Abstract: When analyzing environmental problems, it is useful to apply the following simple equation for the environmental impact ‘I’, here representing energy consumption: I = P·A·T, With ‘P’ representing population, ‘A’ affluence per capita, and ‘T’ resource intensity, i.e. energy per affluence ‘A’. All three factors are in the equation coupled to ‘I’, and in general we should avoid using the misleading terminology of decoupling energy consumption from the economy, represented by ‘P·A’. So far essentially all policies towards lowering ‘I’ has been devoted towards technical increase in energy efficiency, i.e., lowering ‘T’. This relief, however, tends to rebound by increasing both ‘P’ and ‘A’, which pull ‘I’ upwards. In a future degrowth economy, aiming at reducing ‘I’ significantly focusing only on ‘T’ will not suffice. We must also reduce, or at least limit, ‘P’ and ‘A’, including their rebound from the ‘I’ decrease. The paper suggest this to be achievable in affluent countries, by allowing declining ‘P’ through low birth rates, and allowing ‘A’ to decline by lowering labor input into the economy, for instance in exchange for more satisfactory work conditions, etc. Both measures are in line with some trends in public preferences in Western Europe.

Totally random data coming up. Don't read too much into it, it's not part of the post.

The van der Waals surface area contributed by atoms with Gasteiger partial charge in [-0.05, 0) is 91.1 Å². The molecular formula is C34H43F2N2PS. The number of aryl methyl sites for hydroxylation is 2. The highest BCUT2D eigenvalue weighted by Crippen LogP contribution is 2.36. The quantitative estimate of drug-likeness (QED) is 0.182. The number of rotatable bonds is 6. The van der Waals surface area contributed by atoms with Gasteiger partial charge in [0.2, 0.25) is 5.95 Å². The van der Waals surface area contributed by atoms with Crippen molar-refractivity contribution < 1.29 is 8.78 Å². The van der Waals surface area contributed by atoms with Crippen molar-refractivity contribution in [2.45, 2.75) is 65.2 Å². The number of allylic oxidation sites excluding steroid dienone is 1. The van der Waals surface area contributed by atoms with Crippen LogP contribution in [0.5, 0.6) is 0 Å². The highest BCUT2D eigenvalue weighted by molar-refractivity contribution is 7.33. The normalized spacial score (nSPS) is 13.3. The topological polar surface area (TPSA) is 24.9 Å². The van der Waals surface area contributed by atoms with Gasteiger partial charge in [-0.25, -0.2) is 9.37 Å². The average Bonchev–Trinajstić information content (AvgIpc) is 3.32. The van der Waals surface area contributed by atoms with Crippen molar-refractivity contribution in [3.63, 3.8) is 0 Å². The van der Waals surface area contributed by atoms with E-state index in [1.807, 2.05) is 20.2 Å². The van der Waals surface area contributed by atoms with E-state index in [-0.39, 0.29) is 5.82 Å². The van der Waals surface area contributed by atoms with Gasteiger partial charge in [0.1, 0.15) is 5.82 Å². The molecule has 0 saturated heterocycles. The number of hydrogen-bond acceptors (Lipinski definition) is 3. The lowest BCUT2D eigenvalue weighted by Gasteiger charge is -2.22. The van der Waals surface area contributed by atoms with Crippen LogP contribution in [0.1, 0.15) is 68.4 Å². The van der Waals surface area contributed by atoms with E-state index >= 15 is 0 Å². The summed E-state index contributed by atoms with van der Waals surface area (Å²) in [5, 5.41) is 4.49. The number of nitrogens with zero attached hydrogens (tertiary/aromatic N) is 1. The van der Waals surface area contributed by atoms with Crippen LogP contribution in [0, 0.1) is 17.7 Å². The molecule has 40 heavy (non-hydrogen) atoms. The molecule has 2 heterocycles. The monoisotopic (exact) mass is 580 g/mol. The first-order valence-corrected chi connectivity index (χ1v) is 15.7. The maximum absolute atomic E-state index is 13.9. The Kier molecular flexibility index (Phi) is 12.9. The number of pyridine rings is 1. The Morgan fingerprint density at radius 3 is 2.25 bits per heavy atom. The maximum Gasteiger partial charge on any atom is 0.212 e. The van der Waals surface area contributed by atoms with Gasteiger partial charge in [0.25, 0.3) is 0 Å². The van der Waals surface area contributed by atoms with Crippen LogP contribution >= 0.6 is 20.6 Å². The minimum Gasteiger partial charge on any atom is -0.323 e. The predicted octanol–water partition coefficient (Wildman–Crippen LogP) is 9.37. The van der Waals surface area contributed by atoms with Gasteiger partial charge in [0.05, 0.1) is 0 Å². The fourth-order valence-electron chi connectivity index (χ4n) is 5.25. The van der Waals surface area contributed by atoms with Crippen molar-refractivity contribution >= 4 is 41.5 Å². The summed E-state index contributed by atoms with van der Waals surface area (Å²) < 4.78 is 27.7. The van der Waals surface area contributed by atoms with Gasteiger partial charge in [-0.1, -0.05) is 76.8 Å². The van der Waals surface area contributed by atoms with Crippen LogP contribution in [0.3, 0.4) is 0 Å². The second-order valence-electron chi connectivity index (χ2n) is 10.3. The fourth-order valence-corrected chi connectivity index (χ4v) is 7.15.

Keywords: Decoupling, Rebound effect, Labor input, Work time, IPAT.
Narrative Step: The current financial and environmental crises call for an open view on the measures available for approaching a degrowth economy, including lower production, work sharing, low birth rates, and more equity nationally as well as globally. Financial policies must adapt to these developments, allowing for degrowth ‘without tears’.
This media entry was a contribution to the special session “Rebound Effect I: Energy, efficiency, and growth” at the 4th International Degrowth Conference in Leipzig in 2014.